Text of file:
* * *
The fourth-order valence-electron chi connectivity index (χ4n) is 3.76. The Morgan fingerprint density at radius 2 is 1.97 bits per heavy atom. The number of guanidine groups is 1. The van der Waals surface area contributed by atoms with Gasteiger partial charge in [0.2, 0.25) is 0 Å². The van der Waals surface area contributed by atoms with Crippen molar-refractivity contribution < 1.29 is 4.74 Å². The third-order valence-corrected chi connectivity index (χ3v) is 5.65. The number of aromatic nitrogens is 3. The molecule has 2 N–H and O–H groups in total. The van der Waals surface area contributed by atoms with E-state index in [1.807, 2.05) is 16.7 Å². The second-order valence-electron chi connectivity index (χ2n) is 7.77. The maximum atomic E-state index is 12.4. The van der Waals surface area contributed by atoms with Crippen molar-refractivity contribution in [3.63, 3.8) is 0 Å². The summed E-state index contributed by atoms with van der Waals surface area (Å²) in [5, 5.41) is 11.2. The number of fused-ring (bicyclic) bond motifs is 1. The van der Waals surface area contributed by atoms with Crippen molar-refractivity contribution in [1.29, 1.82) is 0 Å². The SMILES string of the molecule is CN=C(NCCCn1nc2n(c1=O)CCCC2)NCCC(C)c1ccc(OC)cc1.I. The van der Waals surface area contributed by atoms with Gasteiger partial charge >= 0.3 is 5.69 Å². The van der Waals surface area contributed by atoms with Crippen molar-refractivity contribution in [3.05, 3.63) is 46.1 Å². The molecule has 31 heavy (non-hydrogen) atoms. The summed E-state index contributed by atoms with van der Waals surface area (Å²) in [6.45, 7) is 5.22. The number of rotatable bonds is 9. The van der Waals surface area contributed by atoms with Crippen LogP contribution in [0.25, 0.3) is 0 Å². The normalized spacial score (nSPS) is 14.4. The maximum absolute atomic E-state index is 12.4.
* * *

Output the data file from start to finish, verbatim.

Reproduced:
The fourth-order valence-electron chi connectivity index (χ4n) is 3.76. The Morgan fingerprint density at radius 2 is 1.97 bits per heavy atom. The number of guanidine groups is 1. The van der Waals surface area contributed by atoms with Gasteiger partial charge in [0.2, 0.25) is 0 Å². The van der Waals surface area contributed by atoms with Crippen molar-refractivity contribution < 1.29 is 4.74 Å². The third-order valence-corrected chi connectivity index (χ3v) is 5.65. The number of aromatic nitrogens is 3. The molecule has 2 N–H and O–H groups in total. The van der Waals surface area contributed by atoms with E-state index in [1.807, 2.05) is 16.7 Å². The second-order valence-electron chi connectivity index (χ2n) is 7.77. The maximum atomic E-state index is 12.4. The van der Waals surface area contributed by atoms with Crippen molar-refractivity contribution in [3.63, 3.8) is 0 Å². The summed E-state index contributed by atoms with van der Waals surface area (Å²) in [5, 5.41) is 11.2. The number of fused-ring (bicyclic) bond motifs is 1. The van der Waals surface area contributed by atoms with Crippen molar-refractivity contribution in [1.29, 1.82) is 0 Å². The SMILES string of the molecule is CN=C(NCCCn1nc2n(c1=O)CCCC2)NCCC(C)c1ccc(OC)cc1.I. The van der Waals surface area contributed by atoms with Gasteiger partial charge >= 0.3 is 5.69 Å². The van der Waals surface area contributed by atoms with Crippen molar-refractivity contribution in [3.05, 3.63) is 46.1 Å². The molecule has 31 heavy (non-hydrogen) atoms. The summed E-state index contributed by atoms with van der Waals surface area (Å²) in [6.45, 7) is 5.22. The number of rotatable bonds is 9. The van der Waals surface area contributed by atoms with Crippen LogP contribution in [0.25, 0.3) is 0 Å². The normalized spacial score (nSPS) is 14.4. The maximum absolute atomic E-state index is 12.4.